The State of the South is MDC’s flagship publication, published since 1996. It became the mission of MDC, through The State of the South, to paint a clear portrait of the region and spell out critical recommendations for economic and social advancement.
The upcoming 2014 edition will examine the challenges facing young people and what that means for the South’s economic future. It will look closely at generational mobility across the region and what it will take to help all young people in the South achieve the American dream. Research has shown that a person is less likely to climb from low-income to high-income in the South than in any other region in the country. In fact, the eight worst big cities for absolute mobility are located in the Southern United States. The State of the South 2014, and its accompanying website, will look at what communities are doing—and need to do more of—to create education-to-career systems that connect young people with good jobs. Starting with data such as demographics, workforce projections, and educational attainment rates, it will highlight long-term programs that connect businesses, educators, government, and young people. After publication, MDC will hold a series of sessions to engage Southern leaders, helping them find a common vision for mobility in their communities.
This year's edition continues the work of providing key data and ideas for moving the South forward, socially and economically.
In 1996, the first State of the South assembled data on jobs, income, poverty, and education. Its major finding—now an article of faith across the nation—was that education beyond high school is essential to sustaining a middle-class standard of living in the modern economy. In 1998, The State of the South looked particularly at the region’s shifting demography—and earlier than most influential voices, pointed to the immigration of Spanish-speaking people as an opportunity and a challenge for the region.
In 2000, MDC explored the impact of globalization on the American South. The State of the South featured state-by-state analyses of foreign investment and measured the relative robustness of states’ job growth. It pointed out that new technologies were changing the nature of the economy. In 2002, The State of the South updated one of the most influential reports in MDC’s history: Shadows in the Sunbelt, which in 1986 urged Southern states to address the needs of lagging rural communities and to shift from the “buffalo hunt’’ for outside industries to a broader, more effective approach to economic development. The 2002 report revisited urban-rural gaps and recommended that states modernize their tax systems, develop rural/urban collaborations, and deploy universities and community colleges as catalysts for economic advancement.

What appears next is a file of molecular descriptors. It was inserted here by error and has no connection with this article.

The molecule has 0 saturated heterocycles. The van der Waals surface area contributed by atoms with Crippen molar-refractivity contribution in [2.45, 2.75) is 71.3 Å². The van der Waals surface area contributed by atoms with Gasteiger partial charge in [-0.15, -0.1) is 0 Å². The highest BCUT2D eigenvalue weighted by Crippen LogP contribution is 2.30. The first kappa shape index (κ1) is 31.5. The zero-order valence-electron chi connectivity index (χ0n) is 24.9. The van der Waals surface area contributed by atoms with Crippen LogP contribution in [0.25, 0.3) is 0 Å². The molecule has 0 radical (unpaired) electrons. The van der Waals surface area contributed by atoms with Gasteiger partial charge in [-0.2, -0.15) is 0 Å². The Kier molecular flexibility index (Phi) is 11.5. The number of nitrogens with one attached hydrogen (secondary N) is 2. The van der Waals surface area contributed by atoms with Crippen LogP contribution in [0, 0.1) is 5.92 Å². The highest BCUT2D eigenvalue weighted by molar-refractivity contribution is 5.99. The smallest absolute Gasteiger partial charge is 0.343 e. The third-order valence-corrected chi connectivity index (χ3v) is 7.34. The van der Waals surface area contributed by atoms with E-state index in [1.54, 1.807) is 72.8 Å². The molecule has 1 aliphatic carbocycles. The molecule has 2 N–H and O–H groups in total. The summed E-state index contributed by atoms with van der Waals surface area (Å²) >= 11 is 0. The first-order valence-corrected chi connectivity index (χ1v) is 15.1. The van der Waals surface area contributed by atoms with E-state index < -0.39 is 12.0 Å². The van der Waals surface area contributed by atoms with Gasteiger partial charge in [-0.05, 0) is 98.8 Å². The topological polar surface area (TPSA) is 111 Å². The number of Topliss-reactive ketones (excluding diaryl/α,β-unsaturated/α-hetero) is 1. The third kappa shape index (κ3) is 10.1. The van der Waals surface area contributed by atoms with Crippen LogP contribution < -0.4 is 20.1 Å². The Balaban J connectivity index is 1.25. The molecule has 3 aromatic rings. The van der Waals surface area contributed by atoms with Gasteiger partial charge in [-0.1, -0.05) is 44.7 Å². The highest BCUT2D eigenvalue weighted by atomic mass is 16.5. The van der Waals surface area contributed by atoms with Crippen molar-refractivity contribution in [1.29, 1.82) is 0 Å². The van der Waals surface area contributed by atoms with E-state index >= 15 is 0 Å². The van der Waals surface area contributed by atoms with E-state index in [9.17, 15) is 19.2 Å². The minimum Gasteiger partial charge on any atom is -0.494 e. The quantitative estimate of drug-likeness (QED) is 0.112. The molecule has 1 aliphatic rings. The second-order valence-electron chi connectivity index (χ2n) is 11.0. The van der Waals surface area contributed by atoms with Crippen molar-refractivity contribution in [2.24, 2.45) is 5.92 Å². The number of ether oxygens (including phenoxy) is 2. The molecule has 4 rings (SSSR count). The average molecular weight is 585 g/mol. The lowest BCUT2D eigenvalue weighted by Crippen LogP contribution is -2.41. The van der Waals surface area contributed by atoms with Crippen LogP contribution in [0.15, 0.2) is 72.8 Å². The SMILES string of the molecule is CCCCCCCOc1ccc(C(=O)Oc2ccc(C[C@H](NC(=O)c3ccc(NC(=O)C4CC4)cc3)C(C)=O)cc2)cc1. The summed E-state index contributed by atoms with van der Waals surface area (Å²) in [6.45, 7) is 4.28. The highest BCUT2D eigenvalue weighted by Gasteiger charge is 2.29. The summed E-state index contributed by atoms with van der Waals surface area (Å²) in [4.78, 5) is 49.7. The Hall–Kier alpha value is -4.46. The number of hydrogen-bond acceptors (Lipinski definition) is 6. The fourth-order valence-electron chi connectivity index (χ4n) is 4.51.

In 2004, The State of the South came on the 50th anniversary of Brown v. Board of Education. The report focused on education, specifically the South’s need to re-invent its high schools to propel more students into productive lives as both citizens in a democracy and participants in the economy. The report centered on the observation of former Mississippi Gov. William Winter, who served several years as MDC’s board chair, that “The line that separates the well-educated from the poorly educated in the harshest fault line of all…the only road out of poverty runs by the schoolhouse.” In 2007, The State of the South illuminated the South’s experience with and need for philanthropic investments. It described philanthropy as the “South’s passing gear.” It found that the South’s increase in wealth should lead to the region’s depending more on in-region philanthropy, and it called on foundations to become more strategic in their grant-making.
The 2010-2011 edition of The State of the South, written in three chapters, examined how, after a “gilded age” that followed the dismantling of legal segregation and the brief rise of a broad middle class, two recessions in a decade exposed structural weaknesses that were never fully addressed. The report says the region must realign its educational systems; emphasis the importance of postsecondary credentials and their connection to economic wellbeing; and create new leadership and a renewed sense of connection among citizens.